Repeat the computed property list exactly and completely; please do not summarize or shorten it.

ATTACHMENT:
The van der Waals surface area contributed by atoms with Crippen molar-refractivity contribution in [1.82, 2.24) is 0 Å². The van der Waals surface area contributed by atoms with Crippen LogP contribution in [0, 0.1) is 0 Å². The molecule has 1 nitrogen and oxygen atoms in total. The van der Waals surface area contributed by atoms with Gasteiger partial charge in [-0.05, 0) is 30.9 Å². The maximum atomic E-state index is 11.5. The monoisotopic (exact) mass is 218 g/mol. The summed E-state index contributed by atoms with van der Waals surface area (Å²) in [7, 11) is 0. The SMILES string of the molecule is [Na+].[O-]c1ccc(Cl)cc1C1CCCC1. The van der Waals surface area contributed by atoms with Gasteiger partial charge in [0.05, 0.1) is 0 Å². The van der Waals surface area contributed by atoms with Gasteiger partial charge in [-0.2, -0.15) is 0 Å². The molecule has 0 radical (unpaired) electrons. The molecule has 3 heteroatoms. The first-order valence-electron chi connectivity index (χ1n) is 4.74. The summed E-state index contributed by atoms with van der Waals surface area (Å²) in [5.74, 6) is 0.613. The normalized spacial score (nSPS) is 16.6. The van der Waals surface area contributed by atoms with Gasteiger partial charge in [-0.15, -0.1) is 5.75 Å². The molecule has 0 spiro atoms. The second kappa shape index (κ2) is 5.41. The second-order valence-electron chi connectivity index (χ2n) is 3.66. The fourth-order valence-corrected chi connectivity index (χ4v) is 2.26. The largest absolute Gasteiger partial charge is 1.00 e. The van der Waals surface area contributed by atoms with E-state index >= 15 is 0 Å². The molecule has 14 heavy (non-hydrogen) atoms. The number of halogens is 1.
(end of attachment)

The van der Waals surface area contributed by atoms with Crippen molar-refractivity contribution in [1.82, 2.24) is 0 Å². The van der Waals surface area contributed by atoms with Crippen LogP contribution in [0, 0.1) is 0 Å². The molecule has 1 nitrogen and oxygen atoms in total. The van der Waals surface area contributed by atoms with Gasteiger partial charge in [-0.05, 0) is 30.9 Å². The maximum atomic E-state index is 11.5. The monoisotopic (exact) mass is 218 g/mol. The summed E-state index contributed by atoms with van der Waals surface area (Å²) in [7, 11) is 0. The SMILES string of the molecule is [Na+].[O-]c1ccc(Cl)cc1C1CCCC1. The van der Waals surface area contributed by atoms with Gasteiger partial charge in [0.05, 0.1) is 0 Å². The van der Waals surface area contributed by atoms with Gasteiger partial charge in [-0.2, -0.15) is 0 Å². The molecule has 0 radical (unpaired) electrons. The molecule has 3 heteroatoms. The first-order valence-electron chi connectivity index (χ1n) is 4.74. The summed E-state index contributed by atoms with van der Waals surface area (Å²) in [5.74, 6) is 0.613. The normalized spacial score (nSPS) is 16.6. The van der Waals surface area contributed by atoms with Gasteiger partial charge in [-0.15, -0.1) is 5.75 Å². The molecule has 0 spiro atoms. The second kappa shape index (κ2) is 5.41. The second-order valence-electron chi connectivity index (χ2n) is 3.66. The fourth-order valence-corrected chi connectivity index (χ4v) is 2.26. The largest absolute Gasteiger partial charge is 1.00 e. The van der Waals surface area contributed by atoms with E-state index >= 15 is 0 Å². The molecule has 14 heavy (non-hydrogen) atoms. The number of halogens is 1.